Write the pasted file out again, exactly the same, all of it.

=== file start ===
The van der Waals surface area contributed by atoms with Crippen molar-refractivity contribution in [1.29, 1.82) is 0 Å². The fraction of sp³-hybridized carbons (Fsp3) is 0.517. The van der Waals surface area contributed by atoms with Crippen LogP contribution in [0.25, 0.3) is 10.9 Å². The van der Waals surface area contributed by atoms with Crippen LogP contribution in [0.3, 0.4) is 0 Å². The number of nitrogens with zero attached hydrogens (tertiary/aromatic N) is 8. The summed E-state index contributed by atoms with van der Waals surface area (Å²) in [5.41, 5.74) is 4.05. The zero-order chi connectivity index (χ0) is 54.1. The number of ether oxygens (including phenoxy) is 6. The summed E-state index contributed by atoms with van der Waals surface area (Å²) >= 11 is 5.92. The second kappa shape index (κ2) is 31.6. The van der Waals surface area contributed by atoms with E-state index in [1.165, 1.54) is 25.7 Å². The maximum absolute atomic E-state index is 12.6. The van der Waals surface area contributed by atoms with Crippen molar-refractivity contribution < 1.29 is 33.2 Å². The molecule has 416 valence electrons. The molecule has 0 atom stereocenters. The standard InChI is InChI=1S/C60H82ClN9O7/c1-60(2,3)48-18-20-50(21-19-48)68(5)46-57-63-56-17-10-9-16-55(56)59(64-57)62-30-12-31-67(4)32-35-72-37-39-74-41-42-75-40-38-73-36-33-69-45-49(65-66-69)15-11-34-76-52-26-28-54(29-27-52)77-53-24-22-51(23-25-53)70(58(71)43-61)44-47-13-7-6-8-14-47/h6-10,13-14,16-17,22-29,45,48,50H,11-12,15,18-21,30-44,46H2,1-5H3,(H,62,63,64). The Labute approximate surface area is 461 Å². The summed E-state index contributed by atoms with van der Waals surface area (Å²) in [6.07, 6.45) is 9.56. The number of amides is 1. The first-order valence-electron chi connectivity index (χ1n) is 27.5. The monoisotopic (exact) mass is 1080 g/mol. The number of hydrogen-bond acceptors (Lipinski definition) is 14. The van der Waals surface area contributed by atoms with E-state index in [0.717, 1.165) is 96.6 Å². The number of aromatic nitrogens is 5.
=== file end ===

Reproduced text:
The van der Waals surface area contributed by atoms with Crippen molar-refractivity contribution in [1.29, 1.82) is 0 Å². The fraction of sp³-hybridized carbons (Fsp3) is 0.517. The van der Waals surface area contributed by atoms with Crippen LogP contribution in [0.25, 0.3) is 10.9 Å². The van der Waals surface area contributed by atoms with Crippen LogP contribution in [0.3, 0.4) is 0 Å². The number of nitrogens with zero attached hydrogens (tertiary/aromatic N) is 8. The summed E-state index contributed by atoms with van der Waals surface area (Å²) in [5.41, 5.74) is 4.05. The zero-order chi connectivity index (χ0) is 54.1. The number of ether oxygens (including phenoxy) is 6. The summed E-state index contributed by atoms with van der Waals surface area (Å²) >= 11 is 5.92. The second kappa shape index (κ2) is 31.6. The van der Waals surface area contributed by atoms with E-state index in [1.165, 1.54) is 25.7 Å². The maximum absolute atomic E-state index is 12.6. The van der Waals surface area contributed by atoms with Crippen molar-refractivity contribution < 1.29 is 33.2 Å². The molecule has 416 valence electrons. The molecule has 0 atom stereocenters. The standard InChI is InChI=1S/C60H82ClN9O7/c1-60(2,3)48-18-20-50(21-19-48)68(5)46-57-63-56-17-10-9-16-55(56)59(64-57)62-30-12-31-67(4)32-35-72-37-39-74-41-42-75-40-38-73-36-33-69-45-49(65-66-69)15-11-34-76-52-26-28-54(29-27-52)77-53-24-22-51(23-25-53)70(58(71)43-61)44-47-13-7-6-8-14-47/h6-10,13-14,16-17,22-29,45,48,50H,11-12,15,18-21,30-44,46H2,1-5H3,(H,62,63,64). The Labute approximate surface area is 461 Å². The summed E-state index contributed by atoms with van der Waals surface area (Å²) in [6.07, 6.45) is 9.56. The number of amides is 1. The first-order valence-electron chi connectivity index (χ1n) is 27.5. The monoisotopic (exact) mass is 1080 g/mol. The number of hydrogen-bond acceptors (Lipinski definition) is 14. The van der Waals surface area contributed by atoms with E-state index in [0.717, 1.165) is 96.6 Å². The number of aromatic nitrogens is 5.